Two people with masks sit far apart from each other on a bench to help prevent the spread of COVID.

Can vaccinated people spread COVID-19?

This article was updated July 5, 2023, to reflect new information from the CDC.

There are two big questions many people about COVID-19. Can you get COVID after being fully vaccinated? And can you spread COVID if you are vaccinated?

Two women touching elbows with masks

The short answers are yes and yes.

“Vaccinated people can become infected with COVID-19 and spread it to others. However, a 2023 study found that vaccinated people were significantly less likely to transmit the virus,” said Brian Laird, PharmD, a manager in Pharmacy Operations at OSF HealthCare.

Chances of getting COVID after being vaccinated

Scientists continue studying how the vaccine can prevent you from spreading COVID and becoming reinfected.

“We are still learning about the virus as it changes,” Brian said. “It’s only been identified for three and a half years. That is an incredibly short period of time when compared to other viruses.”

Data from the U.S. Centers for Disease Control and Prevention (CDC) shows COVID-19 breakthrough cases occur in fully vaccinated people.

“Breakthrough infections – getting COVID after a vaccine – are relatively common with COVID-19,” Brian said. “Their level of risk depends on mask wearing, amount of time spent around other people and whether they’re vaccinated.”

In these instances, however, symptoms often are mild and the individual doesn’t require medical care or hospitalization.

Can you be a carrier of COVID after vaccine?

Need a COVID-19 vaccine?

Sign up today

Vaccinated individuals have a lower viral load if they get infected. But they still can pass it on to someone else, Brian said.

Viral load means the amount of virus an infected person produces. If the viral load is significantly less due to vaccination, there’s less risk of transmitting the virus to others.

So can vaccinated people spread COVID to a friend or family member who is not vaccinated? It can happen.

“Very few things in medicine have a 0% chance of happening,” Brian said.

People who are immunocompromised and are vaccinated still are at high risk of severe illness or hospitalization due to COVID-19. They should wear a mask and practice other precautions.

“And asymptomatic COVID infections – when someone doesn’t experience any symptoms – still happen,” Brian said. “It is possible to spread the infection without realizing it. As more research is done on the virus, other signs or symptoms may be discovered.”

Vaccinations are key

Getting vaccinated is still recommended for the vast majority of the population.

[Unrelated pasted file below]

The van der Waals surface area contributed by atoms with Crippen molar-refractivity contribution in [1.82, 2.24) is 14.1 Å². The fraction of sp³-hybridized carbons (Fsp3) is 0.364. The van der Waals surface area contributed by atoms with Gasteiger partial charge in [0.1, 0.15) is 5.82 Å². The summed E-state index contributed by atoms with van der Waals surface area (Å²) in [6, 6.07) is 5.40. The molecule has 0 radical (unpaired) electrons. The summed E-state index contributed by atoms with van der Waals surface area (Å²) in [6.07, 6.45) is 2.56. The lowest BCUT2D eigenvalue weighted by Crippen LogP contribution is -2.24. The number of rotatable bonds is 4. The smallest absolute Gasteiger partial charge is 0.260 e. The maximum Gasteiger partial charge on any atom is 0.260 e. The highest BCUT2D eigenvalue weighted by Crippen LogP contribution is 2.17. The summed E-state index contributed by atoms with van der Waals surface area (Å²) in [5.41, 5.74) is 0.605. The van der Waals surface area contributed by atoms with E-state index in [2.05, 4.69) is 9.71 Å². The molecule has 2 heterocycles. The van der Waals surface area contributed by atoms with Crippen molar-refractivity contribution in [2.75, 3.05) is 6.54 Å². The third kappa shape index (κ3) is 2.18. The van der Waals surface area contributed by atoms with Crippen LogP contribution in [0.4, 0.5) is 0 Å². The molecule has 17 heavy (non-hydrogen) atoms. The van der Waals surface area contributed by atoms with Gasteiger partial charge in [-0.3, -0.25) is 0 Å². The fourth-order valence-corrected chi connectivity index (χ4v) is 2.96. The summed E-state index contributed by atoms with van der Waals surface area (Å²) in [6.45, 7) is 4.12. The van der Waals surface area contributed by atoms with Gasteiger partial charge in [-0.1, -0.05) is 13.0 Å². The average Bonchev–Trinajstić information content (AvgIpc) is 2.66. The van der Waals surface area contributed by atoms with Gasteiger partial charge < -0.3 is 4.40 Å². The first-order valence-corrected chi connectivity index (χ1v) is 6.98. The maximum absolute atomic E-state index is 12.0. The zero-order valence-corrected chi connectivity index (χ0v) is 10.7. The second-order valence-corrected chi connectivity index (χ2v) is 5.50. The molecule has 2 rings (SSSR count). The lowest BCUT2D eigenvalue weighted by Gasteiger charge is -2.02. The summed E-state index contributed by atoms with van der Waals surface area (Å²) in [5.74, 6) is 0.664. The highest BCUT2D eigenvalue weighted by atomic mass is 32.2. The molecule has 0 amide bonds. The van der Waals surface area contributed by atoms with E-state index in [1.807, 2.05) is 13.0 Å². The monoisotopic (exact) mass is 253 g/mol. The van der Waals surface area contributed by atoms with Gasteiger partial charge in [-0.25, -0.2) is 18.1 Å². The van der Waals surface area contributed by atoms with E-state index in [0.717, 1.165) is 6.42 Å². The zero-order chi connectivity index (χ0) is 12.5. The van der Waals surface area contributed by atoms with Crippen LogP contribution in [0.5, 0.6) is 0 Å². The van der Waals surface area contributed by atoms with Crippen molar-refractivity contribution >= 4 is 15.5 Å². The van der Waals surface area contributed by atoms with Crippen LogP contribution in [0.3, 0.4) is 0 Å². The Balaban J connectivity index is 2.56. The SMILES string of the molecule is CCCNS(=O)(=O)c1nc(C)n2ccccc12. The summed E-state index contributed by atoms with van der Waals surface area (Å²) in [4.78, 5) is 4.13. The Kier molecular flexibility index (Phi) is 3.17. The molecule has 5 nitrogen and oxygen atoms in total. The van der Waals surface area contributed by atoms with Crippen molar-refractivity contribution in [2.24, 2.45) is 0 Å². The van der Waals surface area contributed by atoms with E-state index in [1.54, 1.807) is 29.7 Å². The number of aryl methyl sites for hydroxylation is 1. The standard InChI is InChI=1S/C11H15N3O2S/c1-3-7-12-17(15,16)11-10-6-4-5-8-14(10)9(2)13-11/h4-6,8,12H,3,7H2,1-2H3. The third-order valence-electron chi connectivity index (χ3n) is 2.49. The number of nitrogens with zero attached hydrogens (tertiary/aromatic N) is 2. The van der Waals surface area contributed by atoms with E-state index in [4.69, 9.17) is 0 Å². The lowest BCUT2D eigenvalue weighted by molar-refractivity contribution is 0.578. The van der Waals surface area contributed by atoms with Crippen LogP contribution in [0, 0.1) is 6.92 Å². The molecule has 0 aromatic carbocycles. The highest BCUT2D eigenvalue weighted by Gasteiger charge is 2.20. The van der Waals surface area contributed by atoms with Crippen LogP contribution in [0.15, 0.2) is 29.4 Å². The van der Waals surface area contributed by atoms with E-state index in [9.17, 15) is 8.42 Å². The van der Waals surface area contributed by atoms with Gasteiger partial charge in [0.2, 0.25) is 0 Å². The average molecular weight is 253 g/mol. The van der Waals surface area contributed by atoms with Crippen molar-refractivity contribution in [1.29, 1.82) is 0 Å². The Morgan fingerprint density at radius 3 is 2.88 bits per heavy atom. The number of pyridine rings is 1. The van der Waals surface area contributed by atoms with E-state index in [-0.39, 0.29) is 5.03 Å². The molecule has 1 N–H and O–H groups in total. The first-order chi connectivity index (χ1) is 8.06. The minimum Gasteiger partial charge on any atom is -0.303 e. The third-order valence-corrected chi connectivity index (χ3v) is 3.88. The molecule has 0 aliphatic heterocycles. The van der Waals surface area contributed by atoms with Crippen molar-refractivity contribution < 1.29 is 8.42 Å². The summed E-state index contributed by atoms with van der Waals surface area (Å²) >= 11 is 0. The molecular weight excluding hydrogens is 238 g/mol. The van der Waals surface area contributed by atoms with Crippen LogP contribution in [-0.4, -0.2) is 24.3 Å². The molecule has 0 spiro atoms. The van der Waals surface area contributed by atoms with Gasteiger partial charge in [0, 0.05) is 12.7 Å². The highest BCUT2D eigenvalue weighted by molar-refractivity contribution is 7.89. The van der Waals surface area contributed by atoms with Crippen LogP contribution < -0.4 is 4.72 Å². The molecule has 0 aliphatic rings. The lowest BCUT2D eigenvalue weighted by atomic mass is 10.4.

“This will not completely prevent getting COVID though,” Brian said. “Breakthrough infections still happen, but they tend to be less severe than if a vaccine was never given.”

COVID-19 vaccines help protect against severe illness, hospitalization and death. People who are up to date on COVID-19 vaccines are much less likely to experience severe symptoms.

It’s important, Brian said, to remember how vaccines work. Vaccines are meant to protect you from getting seriously ill, not prevent you from becoming infected.

“In general, vaccines work by allowing your own body to produce antibodies. Those antibodies mount a defense against the disease for which you’ve been vaccinated,” he said. “Your body then remembers what to do if it encounters pathogens from that disease in the future. When that happens, the immune system shuts down the virus before any damage is done.”

So far, the COVID-19 vaccines have needed to be updated to remain effective against variants.

“For at least the near future, it appears yearly updates to the vaccine will continue” much like annual flu vaccines, Brian said.

“This does not mean the vaccine is ineffective. It just means for the best protection of the public, a change in the vaccine is warranted.”

Last Updated: July 5, 2023

Follow Us on Social Media

About Author: Lisa Coon

Lisa Coon is a Writing Coordinator for OSF HealthCare, where she has worked since August 2016.  A Peoria native, she is a graduate of Bradley University with a degree in journalism. Previously, she worked as a reporter and editor at several newspapers in Iowa and Illinois.

She lives in Groveland with her husband and son. In her free time she likes to cook, bake and read. She freely admits that reality TV is a weakness, and she lives by the quote, “The beach is good for the soul.”

View all posts by

Tags: , ,

Categories: COVID-19, Preventive Health